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New possibilities for the therapy of secondary progressive multiple sclerosis

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Patients with multiple sclerosis (MS) are at high risk for transition to secondary progressive MS (SPMS). To date, there has not been a sufficiently effective therapy for SPMS. Siponimod is a selective sphingosine-1-phosphate types 1 and 5 receptor modulator that has been shown to be more effective than placebo in slowing the progression of disability in patients with SPMS in the international phase III (EXPAND) clinical trial. This review analyzes data on the pathophysiology of MS progression, the features of the mechanism of action of siponimod, the efficiency and safety of its use, including those by the results of the EXPAND study. The latter studied the efficacy of siponimod by the time to 3-month confirmed disability progression (3M-CDP) and also assessed other clinical and radiological parameters. The analysis included data on 1,651 patients with SPMS from 31 countries. In the patients who received siponimod, the risk of 3M-CDP decreased by an average of 21% compared with those who took placebo. The administration of siponimod positively affected the speed of cognitive processes. Mild adverse events associated with liver failure, hypertension, and upper respiratory tract infections were more common in the siponimod group. Siponimod did not pose a higher risk for developing malignant neoplasms. The drug reduces the risk of disability progression in patients with SPMS and has a favorable safety profile.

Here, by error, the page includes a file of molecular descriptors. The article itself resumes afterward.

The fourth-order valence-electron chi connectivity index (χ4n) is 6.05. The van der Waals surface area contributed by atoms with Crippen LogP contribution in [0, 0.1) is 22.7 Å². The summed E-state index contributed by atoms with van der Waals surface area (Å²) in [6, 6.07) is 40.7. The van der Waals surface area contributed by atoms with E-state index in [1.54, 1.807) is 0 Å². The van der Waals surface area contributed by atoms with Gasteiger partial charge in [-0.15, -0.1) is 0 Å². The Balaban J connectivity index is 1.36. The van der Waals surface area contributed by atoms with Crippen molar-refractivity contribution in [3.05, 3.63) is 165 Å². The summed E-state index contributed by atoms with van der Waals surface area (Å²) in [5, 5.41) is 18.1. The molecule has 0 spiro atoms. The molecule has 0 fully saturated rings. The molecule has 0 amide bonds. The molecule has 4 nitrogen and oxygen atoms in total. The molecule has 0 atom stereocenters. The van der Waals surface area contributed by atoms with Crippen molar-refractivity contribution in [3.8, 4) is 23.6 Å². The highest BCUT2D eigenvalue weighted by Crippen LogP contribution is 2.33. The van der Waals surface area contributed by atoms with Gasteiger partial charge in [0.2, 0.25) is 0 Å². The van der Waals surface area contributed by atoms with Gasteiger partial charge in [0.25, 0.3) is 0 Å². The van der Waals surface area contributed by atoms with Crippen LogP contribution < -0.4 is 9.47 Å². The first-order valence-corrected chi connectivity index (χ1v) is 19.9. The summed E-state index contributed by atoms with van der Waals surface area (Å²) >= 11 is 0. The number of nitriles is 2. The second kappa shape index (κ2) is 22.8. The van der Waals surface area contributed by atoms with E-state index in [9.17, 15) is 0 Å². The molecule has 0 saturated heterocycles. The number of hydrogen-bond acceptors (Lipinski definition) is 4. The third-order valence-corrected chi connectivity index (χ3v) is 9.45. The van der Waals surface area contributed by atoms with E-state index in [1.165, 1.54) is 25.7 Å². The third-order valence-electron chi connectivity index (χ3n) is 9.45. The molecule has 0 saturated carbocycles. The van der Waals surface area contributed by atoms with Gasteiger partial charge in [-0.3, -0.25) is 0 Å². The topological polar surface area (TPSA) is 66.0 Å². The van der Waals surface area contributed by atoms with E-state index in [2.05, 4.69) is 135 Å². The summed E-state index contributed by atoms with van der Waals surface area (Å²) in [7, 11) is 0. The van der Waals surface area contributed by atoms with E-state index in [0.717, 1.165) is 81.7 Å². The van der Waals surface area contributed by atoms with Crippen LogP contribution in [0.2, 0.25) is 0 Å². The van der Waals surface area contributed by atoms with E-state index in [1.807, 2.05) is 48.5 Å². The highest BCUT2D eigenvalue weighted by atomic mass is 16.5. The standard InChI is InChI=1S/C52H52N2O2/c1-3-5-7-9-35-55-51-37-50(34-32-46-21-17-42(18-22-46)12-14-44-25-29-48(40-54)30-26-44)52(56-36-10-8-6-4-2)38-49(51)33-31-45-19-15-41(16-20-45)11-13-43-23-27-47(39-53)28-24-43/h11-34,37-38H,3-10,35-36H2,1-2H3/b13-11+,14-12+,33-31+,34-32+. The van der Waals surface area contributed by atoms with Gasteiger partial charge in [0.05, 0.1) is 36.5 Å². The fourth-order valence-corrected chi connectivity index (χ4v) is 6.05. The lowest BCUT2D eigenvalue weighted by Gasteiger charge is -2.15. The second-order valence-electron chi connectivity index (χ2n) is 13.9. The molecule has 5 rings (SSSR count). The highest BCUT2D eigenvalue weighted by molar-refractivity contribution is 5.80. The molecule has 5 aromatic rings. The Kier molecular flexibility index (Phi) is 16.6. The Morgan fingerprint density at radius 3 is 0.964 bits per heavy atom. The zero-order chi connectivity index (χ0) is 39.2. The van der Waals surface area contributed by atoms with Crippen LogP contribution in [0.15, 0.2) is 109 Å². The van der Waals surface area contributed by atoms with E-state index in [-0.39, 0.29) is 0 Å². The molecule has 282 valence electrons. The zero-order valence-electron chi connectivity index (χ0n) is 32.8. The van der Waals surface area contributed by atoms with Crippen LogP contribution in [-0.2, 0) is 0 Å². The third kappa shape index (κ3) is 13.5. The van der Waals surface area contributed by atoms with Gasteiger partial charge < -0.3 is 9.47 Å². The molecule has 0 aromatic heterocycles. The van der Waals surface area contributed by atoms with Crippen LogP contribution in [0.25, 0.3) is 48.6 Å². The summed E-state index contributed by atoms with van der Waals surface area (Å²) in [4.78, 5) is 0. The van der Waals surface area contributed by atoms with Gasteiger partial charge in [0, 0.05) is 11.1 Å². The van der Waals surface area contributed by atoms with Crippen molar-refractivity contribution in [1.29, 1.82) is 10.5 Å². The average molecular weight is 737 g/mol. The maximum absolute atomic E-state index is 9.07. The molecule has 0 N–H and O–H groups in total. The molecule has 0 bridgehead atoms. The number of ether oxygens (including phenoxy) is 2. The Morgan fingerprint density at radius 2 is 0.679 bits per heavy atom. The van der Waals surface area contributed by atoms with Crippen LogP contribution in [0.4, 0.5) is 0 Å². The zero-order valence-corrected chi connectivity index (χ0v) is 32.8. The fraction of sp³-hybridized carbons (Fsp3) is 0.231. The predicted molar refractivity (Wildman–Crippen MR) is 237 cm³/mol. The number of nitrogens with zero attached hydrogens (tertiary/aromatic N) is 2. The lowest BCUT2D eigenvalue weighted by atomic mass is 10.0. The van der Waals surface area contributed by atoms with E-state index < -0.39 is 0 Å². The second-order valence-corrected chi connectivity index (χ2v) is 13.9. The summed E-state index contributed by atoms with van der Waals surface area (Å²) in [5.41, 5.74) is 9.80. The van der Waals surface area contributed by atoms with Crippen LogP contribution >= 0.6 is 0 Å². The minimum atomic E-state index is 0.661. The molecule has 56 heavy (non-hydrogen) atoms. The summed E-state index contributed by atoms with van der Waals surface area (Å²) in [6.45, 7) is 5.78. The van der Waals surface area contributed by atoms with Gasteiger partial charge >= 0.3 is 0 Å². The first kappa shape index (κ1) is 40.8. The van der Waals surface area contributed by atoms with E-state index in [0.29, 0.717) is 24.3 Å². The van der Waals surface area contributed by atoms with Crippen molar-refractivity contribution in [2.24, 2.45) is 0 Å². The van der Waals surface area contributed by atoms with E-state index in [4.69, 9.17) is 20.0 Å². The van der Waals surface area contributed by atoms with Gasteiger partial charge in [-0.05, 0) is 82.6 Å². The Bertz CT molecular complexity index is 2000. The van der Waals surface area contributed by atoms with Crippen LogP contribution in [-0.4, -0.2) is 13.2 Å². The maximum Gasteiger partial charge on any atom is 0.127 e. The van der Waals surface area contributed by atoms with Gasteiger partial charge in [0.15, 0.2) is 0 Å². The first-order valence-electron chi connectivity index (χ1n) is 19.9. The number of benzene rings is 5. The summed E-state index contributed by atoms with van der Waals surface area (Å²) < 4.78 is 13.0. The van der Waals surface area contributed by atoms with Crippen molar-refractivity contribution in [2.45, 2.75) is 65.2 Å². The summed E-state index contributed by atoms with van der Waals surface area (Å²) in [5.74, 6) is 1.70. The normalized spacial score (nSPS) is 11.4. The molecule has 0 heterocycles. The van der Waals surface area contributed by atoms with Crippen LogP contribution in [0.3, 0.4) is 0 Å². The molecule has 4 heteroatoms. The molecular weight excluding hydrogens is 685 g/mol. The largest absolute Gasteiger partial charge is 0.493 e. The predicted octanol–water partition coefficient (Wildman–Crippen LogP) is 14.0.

About the Authors

A. M. Petrov
N.P. Bekhtereva Institute of the Human Brain, Russian Academy of Sciences
Russian Federation
9, Acad. Pavlov St., Saint Petersburg 197376

E. V. Ivashkova
N.P. Bekhtereva Institute of the Human Brain, Russian Academy of Sciences
Russian Federation
9, Acad. Pavlov St., Saint Petersburg 197376

I. D. Stolyarov
N.P. Bekhtereva Institute of the Human Brain, Russian Academy of Sciences
Russian Federation
9, Acad. Pavlov St., Saint Petersburg 197376


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For citations:

Petrov A.M., Ivashkova E.V., Stolyarov I.D. New possibilities for the therapy of secondary progressive multiple sclerosis. Neurology, Neuropsychiatry, Psychosomatics. 2019;11(4):125-129. (In Russ.)

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ISSN 2074-2711 (Print)
ISSN 2310-1342 (Online)